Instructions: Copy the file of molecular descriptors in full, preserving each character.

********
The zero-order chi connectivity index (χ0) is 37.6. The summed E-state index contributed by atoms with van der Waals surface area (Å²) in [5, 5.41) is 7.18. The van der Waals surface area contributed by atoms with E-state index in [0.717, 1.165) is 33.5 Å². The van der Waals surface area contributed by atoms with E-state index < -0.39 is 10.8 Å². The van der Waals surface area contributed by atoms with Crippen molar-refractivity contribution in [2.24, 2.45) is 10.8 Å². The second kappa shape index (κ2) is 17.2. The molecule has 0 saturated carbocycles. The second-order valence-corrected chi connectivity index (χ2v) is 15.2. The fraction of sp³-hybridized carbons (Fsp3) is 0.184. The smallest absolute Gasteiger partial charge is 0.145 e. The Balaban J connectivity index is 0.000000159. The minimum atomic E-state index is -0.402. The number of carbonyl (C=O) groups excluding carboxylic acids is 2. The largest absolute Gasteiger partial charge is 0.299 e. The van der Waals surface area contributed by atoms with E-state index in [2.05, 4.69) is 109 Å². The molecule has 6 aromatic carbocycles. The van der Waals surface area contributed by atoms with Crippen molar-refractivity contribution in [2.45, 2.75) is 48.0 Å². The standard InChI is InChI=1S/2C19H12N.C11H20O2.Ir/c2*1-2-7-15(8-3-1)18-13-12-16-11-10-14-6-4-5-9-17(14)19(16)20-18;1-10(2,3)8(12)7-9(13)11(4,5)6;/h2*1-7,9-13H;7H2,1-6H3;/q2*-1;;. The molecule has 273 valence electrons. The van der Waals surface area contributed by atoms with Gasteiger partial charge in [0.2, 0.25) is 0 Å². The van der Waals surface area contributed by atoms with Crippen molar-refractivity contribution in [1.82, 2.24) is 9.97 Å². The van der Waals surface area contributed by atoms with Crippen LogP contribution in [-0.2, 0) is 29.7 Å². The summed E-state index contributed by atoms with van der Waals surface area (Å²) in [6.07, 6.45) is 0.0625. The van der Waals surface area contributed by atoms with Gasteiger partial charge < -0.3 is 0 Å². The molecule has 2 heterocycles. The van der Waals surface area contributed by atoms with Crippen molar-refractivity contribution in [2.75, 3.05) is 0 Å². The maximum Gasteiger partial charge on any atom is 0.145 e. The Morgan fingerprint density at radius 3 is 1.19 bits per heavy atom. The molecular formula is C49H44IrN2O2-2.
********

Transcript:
The zero-order chi connectivity index (χ0) is 37.6. The summed E-state index contributed by atoms with van der Waals surface area (Å²) in [5, 5.41) is 7.18. The van der Waals surface area contributed by atoms with E-state index in [0.717, 1.165) is 33.5 Å². The van der Waals surface area contributed by atoms with E-state index < -0.39 is 10.8 Å². The van der Waals surface area contributed by atoms with Crippen molar-refractivity contribution in [2.24, 2.45) is 10.8 Å². The second kappa shape index (κ2) is 17.2. The molecule has 0 saturated carbocycles. The second-order valence-corrected chi connectivity index (χ2v) is 15.2. The fraction of sp³-hybridized carbons (Fsp3) is 0.184. The smallest absolute Gasteiger partial charge is 0.145 e. The Balaban J connectivity index is 0.000000159. The minimum atomic E-state index is -0.402. The number of carbonyl (C=O) groups excluding carboxylic acids is 2. The largest absolute Gasteiger partial charge is 0.299 e. The van der Waals surface area contributed by atoms with E-state index in [2.05, 4.69) is 109 Å². The molecule has 6 aromatic carbocycles. The van der Waals surface area contributed by atoms with Crippen molar-refractivity contribution in [2.45, 2.75) is 48.0 Å². The standard InChI is InChI=1S/2C19H12N.C11H20O2.Ir/c2*1-2-7-15(8-3-1)18-13-12-16-11-10-14-6-4-5-9-17(14)19(16)20-18;1-10(2,3)8(12)7-9(13)11(4,5)6;/h2*1-7,9-13H;7H2,1-6H3;/q2*-1;;. The molecule has 273 valence electrons. The van der Waals surface area contributed by atoms with Gasteiger partial charge in [0.2, 0.25) is 0 Å². The van der Waals surface area contributed by atoms with Crippen molar-refractivity contribution in [1.82, 2.24) is 9.97 Å². The van der Waals surface area contributed by atoms with Crippen LogP contribution in [-0.2, 0) is 29.7 Å². The summed E-state index contributed by atoms with van der Waals surface area (Å²) in [6.07, 6.45) is 0.0625. The van der Waals surface area contributed by atoms with Gasteiger partial charge < -0.3 is 0 Å². The molecule has 2 heterocycles. The van der Waals surface area contributed by atoms with Crippen molar-refractivity contribution in [2.75, 3.05) is 0 Å². The maximum Gasteiger partial charge on any atom is 0.145 e. The Morgan fingerprint density at radius 3 is 1.19 bits per heavy atom. The molecular formula is C49H44IrN2O2-2.